Weekly Mind Reader: Exploring the Connection Between Psilocybin and Serotonin

by Staff Writer
March 1, 2024 at 11:34 AM UTC

The Primary Care Companion for CNS Disorders published a paper that suggests the use of trait mindfulness-based interventions might help reduce anxiety levels in students who present with severe problematic social media use.

The Primary Care Companion for CNS Disorders has published research that examines the relationship between psilocybin and some brain chemicals.

Psilocybin and Serotonin Toxicity

Psilocybin is a substance found in some mushrooms that can alter certain brain chemicals, such as serotonin and dopamine. Some studies suggest it might help with conditions such as depression and PTSD when used alongside therapy. However, medical professionals don’t fully understand how small, unmonitored doses – microdosing – works. Many worry it might not be safe.

In a recent case, a woman was taking mental health medications, including a high dose of venlafaxine and bupropion. This included some recreational psilocybin use. When her doctor added a sleep medication called trazodone to her regimen, she experienced symptoms like sweating, shaking, and nausea. Her doctor identified these as signs of serotonin toxicity. The combination of medications, including psilocybin, led to too much serotonin in her brain.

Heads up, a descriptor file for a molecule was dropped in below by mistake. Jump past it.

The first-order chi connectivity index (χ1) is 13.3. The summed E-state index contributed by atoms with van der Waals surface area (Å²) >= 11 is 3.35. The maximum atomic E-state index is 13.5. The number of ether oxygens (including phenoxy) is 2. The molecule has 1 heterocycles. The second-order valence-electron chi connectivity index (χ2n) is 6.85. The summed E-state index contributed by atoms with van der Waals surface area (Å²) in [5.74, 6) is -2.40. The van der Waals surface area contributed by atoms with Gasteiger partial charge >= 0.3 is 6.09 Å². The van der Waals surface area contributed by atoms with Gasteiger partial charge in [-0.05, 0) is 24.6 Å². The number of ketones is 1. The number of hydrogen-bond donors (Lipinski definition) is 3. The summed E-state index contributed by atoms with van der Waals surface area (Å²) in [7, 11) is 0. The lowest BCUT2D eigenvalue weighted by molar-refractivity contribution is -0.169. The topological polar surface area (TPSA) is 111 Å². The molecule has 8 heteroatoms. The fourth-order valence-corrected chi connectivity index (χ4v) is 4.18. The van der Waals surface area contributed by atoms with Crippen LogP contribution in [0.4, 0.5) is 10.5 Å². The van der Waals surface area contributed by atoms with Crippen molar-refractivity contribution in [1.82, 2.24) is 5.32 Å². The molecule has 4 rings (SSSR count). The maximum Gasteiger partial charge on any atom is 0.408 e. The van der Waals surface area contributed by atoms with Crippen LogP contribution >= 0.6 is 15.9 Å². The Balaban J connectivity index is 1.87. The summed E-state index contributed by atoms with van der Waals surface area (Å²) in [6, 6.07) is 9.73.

This case shows that mixing psilocybin with certain medications can be risky and might lead to serotonin toxicity. It’s essential to be cautious and monitored when using psilocybin, especially alongside other medications.


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Original Research

A Fully Remote Randomized Trial of Transcranial Alternating Current Stimulation for the Acute Treatment of Major Depressive Disorder

Rapid improvement in depression was associated with tACS, particularly for women. Patients can use tACS treatment on their own at home, and it is associated with minimal adverse events.

Philip R. Gehrman and others

Rounds in the General Hospital

Caring for Traumatized Elders: Lessons Learned From Trauma-Informed Care

Patients with a history of trauma may experience heightened anxiety and fear when faced with medical settings, examinations, or treatments.

Dominique Popescu and others